> Virus Database (VPS): 0631-0, 31/07/2006
    > Tested on: 31/07/2006 22:42:03
    > avast! - copyright (c) 1988-2006 ALWIL Software.
    > http://www.avast.com
    >
    >
    >
     
    Bazzer Smith, Jul 31, 2006
    #6
  7. Bazzer Smith

    kony Guest

    On Mon, 31 Jul 2006 16:46:51 GMT, "Bazzer Smith"
    <> wrote:

    >Apparently to install a new graphics card I have to delete
    >the old cards (onboard) stuff.
    >That sounds scary, without those drivers how will I see the screen FFS?
    >



    What operating system?
    I'll assume windows XP.

    Go into add/remove programs, and remove the driver.

    If it's not in add/remove programs, proceed onwards....

    Shut off system, unplug it from ac, install new video card.

    If it's an AGP card, or PCI Express, plug monitor into new
    card now.

    If it's a PCI card, you can connect to either but when you
    turn the system on, if it's connected to PCI and you dont'
    get video, turn system off and reconnect to the onboard
    video. If it remains connected to onboard video and you get
    video, go into the bios and change the primary display
    adapter to PCI. The goal being that when monitor is
    connected to the PCI card, you get the bios video display
    when system is first turned on.

    Next boot the OS. You will have VGA video, 640x480 and
    monochrome (or 16 color in Windows) until you install the
    proper driver either through a new hardware detection wizard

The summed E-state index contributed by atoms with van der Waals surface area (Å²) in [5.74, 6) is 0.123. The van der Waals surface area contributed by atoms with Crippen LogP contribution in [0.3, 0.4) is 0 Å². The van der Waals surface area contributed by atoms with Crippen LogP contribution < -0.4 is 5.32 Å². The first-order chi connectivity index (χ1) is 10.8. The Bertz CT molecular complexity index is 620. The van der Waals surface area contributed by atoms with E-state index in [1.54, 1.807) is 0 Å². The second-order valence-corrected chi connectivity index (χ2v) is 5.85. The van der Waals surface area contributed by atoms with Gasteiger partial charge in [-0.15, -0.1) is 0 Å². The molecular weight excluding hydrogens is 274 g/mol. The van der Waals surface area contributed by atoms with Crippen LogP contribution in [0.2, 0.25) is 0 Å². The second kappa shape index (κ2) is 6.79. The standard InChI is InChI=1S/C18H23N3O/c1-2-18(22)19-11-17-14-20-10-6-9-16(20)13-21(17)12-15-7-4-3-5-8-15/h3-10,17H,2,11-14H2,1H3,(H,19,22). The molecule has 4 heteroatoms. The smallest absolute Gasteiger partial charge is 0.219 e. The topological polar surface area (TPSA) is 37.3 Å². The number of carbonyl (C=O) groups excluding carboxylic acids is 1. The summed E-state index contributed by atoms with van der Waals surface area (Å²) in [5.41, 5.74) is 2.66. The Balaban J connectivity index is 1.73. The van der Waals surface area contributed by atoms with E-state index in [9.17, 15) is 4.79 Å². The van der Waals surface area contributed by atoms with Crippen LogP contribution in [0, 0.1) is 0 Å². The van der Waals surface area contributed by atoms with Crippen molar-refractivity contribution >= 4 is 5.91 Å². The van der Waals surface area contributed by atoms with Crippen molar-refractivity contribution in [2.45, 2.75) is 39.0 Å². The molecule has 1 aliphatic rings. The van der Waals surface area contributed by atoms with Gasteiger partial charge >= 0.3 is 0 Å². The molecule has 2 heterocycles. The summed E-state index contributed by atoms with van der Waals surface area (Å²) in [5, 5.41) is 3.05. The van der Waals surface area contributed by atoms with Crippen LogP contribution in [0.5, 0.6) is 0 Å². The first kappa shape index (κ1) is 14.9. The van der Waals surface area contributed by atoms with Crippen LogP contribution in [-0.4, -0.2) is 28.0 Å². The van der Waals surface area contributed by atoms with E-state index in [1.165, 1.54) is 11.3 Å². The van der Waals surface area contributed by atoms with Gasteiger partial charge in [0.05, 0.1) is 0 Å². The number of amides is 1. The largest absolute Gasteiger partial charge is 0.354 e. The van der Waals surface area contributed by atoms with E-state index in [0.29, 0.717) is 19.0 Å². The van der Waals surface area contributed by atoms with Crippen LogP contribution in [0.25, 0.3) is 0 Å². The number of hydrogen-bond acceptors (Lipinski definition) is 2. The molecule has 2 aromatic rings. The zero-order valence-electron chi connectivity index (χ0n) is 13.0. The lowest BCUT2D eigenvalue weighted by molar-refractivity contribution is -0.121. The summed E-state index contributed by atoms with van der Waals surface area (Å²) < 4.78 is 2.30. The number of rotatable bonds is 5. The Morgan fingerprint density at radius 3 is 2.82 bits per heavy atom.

or manually running an executible, or cancelling the wizard
    and manually browsing to the driver folder from Device
    Manager (in the properties for the new video adapter).
     
    kony, Jul 31, 2006
    #7
  8. Bazzer Smith

    DaveW Guest

    After deleting the old video card's driver, when you next boot up the
    computer Windows will automatically load a default generic video card driver
    to get you by until you load the new driver.

    --
    DaveW

    ----------------
    "Bazzer Smith" <> wrote in message
    news:%tqzg.2950$t%...
    > Apparently to install a new graphics card I have to delete
    > the old cards (onboard) stuff.
    > That sounds scary, without those drivers how will I see the screen FFS?
    >
     
    DaveW, Aug 1, 2006
    #8
  9. Bazzer Smith

    Bazzer Smith Guest

    "kony" <> wrote in message
    news:...
    > On Mon, 31 Jul 2006 16:46:51 GMT, "Bazzer Smith"
    > <> wrote:
    >
    >>Apparently to install a new graphics card I have to delete
    >>the old cards (onboard) stuff.
    >>That sounds scary, without those drivers how will I see the screen FFS?
    >>

    >
    >
    > What operating system?
    > I'll assume windows XP.
    >
    > Go into add/remove programs, and remove the driver.
    >
    > If it's not in add/remove programs, proceed onwards....
    >
    > Shut off system, unplug it from ac, install new video card.
    >
    > If it's an AGP card, or PCI Express, plug monitor into new